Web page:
What a quietly fine piece to acquire — a veteran No. 4 outfielder who can smack lefties and act as a late-game defensive replacement for Gregory Polanco if need be.
And I’ll bet Denorfia (who has never made more than $2.25 million in a season) will want to play for a contender. He will turn 35 next year, his 10th major league season, without a postseason appearance. The Pirates can certainly entice him to join the NL Central hunt.
Now (with numbers over the last 3 years) we have an offense!
RF Gregory Polanco (.235 BA/.307 OBP/.343 SLG — 87 wRC+) (-6.7 UZR/150)
3B Josh Harrison (.285/.321/.440 — 113 wRC+) (+10.5 UZR/150)
CF Andrew McCutchen (.320/.405/.534 — 160 wRC+) (-4.8 UZR/150)
2B Neil Walker (.267/.341/.438 — 119 wRC+) (-3.7 UZR/150)
LF Starling Marte (.282/.342/.445 — 123 wRC+) (+14.7 UZR/150)
1B Michael Morse (.266/.313/.448 — 112 wRC+) (-3.0 UZR/15)
SS Jordy Mercer (.263/.314/.404 — 98 wRC+) (-2.5 UZR/150)
C Francisco Cervelli (.291/.373/.447, 132 wRC+)
C Chris Stewart (.238/.309/.298 — 69 wRC+)
1B/3B Pedro Alvarez (.236/.308/.452 — 109 wRC+) (-8.1 UZR/150)
IF Justin Sellers (.194/.278/.287 — 62 wRC+) (9.0 UZR/150)
OF Chris Denorfia (.269/.324/.390 — 103 wRC+) (+9.1 UZR/150)
OF Travis Snider (.243/.315/.380 — 96 wRC+) (-4.6 UZR/150)
Okay, we have spent $48 million of our $64 million budget to vastly improve the 2015 Pirates team. Now we can use that last $16 million to look to the future, as Neal Huntington is always conscious of doing.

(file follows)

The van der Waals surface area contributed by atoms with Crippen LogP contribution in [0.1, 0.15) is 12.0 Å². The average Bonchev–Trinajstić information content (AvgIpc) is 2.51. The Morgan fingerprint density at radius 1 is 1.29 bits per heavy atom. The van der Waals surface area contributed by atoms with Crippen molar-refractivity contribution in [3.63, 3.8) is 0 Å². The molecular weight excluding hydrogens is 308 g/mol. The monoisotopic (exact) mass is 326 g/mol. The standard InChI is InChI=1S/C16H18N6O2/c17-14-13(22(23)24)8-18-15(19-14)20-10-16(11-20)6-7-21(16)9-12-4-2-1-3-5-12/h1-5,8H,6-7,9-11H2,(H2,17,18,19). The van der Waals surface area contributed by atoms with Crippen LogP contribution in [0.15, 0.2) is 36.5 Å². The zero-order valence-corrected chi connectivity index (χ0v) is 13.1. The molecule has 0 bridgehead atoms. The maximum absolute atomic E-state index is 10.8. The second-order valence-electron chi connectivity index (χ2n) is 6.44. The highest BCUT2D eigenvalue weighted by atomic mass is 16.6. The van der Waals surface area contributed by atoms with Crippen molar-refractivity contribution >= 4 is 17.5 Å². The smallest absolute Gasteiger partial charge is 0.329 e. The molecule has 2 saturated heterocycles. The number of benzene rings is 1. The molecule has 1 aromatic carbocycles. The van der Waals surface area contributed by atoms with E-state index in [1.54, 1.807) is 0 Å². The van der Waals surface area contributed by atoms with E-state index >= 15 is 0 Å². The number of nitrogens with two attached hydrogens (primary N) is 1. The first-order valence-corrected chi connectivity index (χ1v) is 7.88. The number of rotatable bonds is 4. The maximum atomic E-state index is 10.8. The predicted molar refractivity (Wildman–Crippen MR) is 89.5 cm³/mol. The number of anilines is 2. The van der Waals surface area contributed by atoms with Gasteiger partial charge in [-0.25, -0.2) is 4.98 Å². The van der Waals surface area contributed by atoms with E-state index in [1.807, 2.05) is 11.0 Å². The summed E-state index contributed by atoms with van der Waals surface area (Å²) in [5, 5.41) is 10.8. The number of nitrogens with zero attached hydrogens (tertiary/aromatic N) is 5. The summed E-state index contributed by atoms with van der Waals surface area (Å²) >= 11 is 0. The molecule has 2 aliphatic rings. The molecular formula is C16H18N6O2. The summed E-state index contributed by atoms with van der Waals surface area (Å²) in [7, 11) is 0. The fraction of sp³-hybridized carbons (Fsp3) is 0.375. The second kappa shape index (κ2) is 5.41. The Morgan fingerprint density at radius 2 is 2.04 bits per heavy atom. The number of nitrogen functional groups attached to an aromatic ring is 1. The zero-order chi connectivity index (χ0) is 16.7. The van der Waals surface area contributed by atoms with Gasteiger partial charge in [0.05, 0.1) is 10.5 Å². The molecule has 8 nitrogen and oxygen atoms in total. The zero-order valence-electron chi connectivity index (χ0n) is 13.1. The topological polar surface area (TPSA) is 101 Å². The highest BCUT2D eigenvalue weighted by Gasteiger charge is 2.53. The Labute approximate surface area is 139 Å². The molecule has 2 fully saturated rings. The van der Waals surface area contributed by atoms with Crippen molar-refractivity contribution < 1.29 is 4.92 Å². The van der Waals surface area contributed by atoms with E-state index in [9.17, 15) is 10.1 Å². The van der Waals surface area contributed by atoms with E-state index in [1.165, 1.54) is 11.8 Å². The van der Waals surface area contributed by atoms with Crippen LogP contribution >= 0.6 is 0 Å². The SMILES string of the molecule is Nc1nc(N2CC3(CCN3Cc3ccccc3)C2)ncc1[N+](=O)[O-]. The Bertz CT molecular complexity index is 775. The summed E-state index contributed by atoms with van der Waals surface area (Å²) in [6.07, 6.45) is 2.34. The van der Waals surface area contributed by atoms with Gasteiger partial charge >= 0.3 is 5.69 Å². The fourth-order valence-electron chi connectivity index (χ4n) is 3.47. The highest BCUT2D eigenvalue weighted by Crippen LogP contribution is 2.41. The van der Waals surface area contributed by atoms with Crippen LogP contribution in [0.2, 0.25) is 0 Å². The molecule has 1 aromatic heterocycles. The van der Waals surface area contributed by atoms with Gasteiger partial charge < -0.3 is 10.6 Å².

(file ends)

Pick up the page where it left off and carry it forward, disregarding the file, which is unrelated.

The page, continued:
Use $5 million to lock up Gregory Polanco
Meanwhile back at the ranch, the Pirates are still discussing an extension with Polanco. Yet those now-months-long discussions have still not resulted in a signed contract. Why? Well, why do you think?
Last we heard, the Pirates offered a 10-year deal reportedly worth up to $75 million, but the words up to are significant, since the contract would have included multiple non-guaranteed team options at the end of the deal.
Polanco is worth extending. Don’t let his rookie struggles fool you — Gregory Polanco is going to be the real deal. The Pirates would not be offering tens of millions to keep Polanco in Pittsburgh through 2024 if they didn’t believe he will thrive here. They want to lock him up before he potentially becomes a champagne-popping $300-million man.
After more than half-a-year of negotiating, I have to believe Polanco’s agent and the Pirates front office are not that far away from each other in dollars. Maybe turning $5 million from non-guaranteed money to guaranteed money would close the deal? Polanco was no bonus baby at $150,000; the assurance of cash could be enough to put his pen to the contract.